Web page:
I abstained on this motion because it has the effect of promoting EU common policies in favour of tax harmonisation.
Declarations made repeatedly during its preparation confirm that this is one of the intentions behind it, going beyond the need — with which I agree — to curb tax abuses and money laundering.
Different member states of the European Union have different endowments, while being subject to common rules regarding tariffs, excise duties, VAT, competition policies as well as (for eurozone members) strict budgetary management of debt and deficits. States having limited endowments, especially if situated at the periphery, must rely on tax flexibility to promote economic activity.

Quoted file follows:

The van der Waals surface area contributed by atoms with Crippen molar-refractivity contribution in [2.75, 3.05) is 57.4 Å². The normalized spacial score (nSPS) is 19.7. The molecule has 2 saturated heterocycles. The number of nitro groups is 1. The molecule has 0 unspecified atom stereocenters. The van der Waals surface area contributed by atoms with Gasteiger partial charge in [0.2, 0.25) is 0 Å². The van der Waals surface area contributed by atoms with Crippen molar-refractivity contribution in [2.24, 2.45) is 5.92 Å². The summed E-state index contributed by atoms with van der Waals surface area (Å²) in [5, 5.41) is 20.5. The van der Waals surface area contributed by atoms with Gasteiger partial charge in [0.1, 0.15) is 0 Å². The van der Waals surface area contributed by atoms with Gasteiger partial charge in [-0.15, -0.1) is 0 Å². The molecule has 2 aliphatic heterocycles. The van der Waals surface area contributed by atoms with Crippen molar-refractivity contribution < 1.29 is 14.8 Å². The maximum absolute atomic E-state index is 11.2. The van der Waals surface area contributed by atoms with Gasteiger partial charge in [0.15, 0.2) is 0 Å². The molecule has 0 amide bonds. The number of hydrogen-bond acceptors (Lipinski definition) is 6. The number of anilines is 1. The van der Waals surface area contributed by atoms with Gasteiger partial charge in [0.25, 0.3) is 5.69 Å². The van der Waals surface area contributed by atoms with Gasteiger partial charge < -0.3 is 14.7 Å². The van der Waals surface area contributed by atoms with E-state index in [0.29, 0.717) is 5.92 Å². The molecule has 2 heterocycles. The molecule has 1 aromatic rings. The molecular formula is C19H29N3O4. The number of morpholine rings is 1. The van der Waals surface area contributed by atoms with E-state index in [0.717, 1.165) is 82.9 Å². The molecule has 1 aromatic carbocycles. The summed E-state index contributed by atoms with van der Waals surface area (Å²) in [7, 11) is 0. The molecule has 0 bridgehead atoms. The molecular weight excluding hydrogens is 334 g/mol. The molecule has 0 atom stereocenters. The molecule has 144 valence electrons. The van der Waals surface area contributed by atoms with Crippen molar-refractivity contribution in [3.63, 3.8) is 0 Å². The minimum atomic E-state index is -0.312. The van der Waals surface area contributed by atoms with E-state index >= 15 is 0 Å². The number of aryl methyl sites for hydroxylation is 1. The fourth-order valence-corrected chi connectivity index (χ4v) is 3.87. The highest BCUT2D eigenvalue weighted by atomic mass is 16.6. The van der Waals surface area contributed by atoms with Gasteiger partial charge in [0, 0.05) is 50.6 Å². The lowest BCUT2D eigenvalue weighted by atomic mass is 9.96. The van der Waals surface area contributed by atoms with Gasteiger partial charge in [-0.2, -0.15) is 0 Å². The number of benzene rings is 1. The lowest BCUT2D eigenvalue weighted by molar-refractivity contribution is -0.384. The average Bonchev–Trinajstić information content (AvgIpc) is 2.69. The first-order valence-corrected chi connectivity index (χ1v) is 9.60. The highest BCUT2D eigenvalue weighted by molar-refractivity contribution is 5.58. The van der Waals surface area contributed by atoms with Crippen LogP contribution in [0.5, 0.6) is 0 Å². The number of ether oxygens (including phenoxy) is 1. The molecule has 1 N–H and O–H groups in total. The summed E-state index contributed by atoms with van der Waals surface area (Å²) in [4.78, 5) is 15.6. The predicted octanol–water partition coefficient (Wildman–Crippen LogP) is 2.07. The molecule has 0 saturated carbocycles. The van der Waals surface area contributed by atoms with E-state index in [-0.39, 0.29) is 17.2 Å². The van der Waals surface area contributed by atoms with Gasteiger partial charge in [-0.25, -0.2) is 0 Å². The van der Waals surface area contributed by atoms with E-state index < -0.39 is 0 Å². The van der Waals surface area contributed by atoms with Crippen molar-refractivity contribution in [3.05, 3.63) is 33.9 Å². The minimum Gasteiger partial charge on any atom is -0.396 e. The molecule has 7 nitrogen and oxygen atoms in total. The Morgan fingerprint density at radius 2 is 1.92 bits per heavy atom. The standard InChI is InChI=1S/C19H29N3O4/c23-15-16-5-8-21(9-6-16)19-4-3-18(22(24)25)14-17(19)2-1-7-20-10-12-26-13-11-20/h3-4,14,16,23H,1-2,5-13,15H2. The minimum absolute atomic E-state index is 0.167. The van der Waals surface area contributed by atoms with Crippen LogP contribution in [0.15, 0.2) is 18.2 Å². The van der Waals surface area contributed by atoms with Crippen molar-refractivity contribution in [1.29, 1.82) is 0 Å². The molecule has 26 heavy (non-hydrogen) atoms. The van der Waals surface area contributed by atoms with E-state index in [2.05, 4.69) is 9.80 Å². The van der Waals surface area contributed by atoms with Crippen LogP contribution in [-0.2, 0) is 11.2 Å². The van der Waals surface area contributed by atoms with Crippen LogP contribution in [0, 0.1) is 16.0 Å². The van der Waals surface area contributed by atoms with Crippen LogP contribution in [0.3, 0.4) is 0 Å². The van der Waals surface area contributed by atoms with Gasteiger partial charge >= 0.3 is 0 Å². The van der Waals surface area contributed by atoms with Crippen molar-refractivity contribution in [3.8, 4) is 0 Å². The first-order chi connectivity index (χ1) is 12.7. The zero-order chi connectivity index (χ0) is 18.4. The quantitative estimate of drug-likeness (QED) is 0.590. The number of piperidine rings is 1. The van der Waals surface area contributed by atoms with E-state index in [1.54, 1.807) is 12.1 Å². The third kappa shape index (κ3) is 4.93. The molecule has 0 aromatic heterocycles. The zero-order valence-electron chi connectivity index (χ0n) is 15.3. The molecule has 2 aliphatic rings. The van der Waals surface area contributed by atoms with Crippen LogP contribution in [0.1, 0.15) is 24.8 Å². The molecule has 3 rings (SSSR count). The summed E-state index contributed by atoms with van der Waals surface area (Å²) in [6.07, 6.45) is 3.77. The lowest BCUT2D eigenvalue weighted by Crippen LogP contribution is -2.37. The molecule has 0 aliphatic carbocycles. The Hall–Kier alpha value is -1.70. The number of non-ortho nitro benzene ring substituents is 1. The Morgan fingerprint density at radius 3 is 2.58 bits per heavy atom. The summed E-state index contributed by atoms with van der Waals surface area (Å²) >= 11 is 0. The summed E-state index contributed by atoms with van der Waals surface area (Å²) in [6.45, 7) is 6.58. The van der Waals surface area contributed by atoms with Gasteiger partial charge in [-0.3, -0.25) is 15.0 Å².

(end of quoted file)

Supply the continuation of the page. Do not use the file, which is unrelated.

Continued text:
The fact that they must balance their books under eurozone rules ensures that their tax and spend regimes operate competitively under conditions comparable overall to those of their fellow members.
Moreover, the low limits proposed to the turnover of companies that would be subject to income and profit reporting, discriminate against the smaller economies. Due to the country’s size, relatively low turnover by their companies soon spills over into cross-border trade, making them liable to the proposed reporting rules — something which would take longer to happen in the bigger economies.

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